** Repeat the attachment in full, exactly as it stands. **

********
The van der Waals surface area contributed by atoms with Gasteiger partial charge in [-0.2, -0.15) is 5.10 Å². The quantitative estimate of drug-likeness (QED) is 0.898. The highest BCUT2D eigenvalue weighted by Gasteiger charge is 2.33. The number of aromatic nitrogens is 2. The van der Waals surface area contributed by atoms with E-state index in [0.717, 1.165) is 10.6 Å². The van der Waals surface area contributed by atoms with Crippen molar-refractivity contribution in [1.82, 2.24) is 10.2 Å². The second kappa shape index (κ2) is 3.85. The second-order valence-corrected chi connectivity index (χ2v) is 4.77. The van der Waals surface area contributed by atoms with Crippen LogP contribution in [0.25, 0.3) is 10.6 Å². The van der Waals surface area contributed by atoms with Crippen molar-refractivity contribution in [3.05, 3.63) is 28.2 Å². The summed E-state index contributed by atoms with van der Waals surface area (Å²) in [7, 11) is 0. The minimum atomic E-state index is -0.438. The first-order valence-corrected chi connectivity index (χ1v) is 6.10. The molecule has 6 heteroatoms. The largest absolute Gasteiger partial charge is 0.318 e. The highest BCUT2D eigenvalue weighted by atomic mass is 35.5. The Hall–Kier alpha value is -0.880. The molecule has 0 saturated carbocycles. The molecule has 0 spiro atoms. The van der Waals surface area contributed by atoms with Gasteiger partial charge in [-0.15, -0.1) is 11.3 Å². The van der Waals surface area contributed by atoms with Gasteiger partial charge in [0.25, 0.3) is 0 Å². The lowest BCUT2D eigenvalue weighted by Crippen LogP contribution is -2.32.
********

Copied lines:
The van der Waals surface area contributed by atoms with Gasteiger partial charge in [-0.2, -0.15) is 5.10 Å². The quantitative estimate of drug-likeness (QED) is 0.898. The highest BCUT2D eigenvalue weighted by Gasteiger charge is 2.33. The number of aromatic nitrogens is 2. The van der Waals surface area contributed by atoms with E-state index in [0.717, 1.165) is 10.6 Å². The van der Waals surface area contributed by atoms with Crippen molar-refractivity contribution in [1.82, 2.24) is 10.2 Å². The second kappa shape index (κ2) is 3.85. The second-order valence-corrected chi connectivity index (χ2v) is 4.77. The van der Waals surface area contributed by atoms with Crippen LogP contribution in [0.25, 0.3) is 10.6 Å². The van der Waals surface area contributed by atoms with Crippen molar-refractivity contribution in [3.05, 3.63) is 28.2 Å². The summed E-state index contributed by atoms with van der Waals surface area (Å²) in [7, 11) is 0. The minimum atomic E-state index is -0.438. The first-order valence-corrected chi connectivity index (χ1v) is 6.10. The molecule has 6 heteroatoms. The largest absolute Gasteiger partial charge is 0.318 e. The highest BCUT2D eigenvalue weighted by atomic mass is 35.5. The Hall–Kier alpha value is -0.880. The molecule has 0 saturated carbocycles. The molecule has 0 spiro atoms. The van der Waals surface area contributed by atoms with Gasteiger partial charge in [-0.15, -0.1) is 11.3 Å². The van der Waals surface area contributed by atoms with Gasteiger partial charge in [0.25, 0.3) is 0 Å². The lowest BCUT2D eigenvalue weighted by Crippen LogP contribution is -2.32.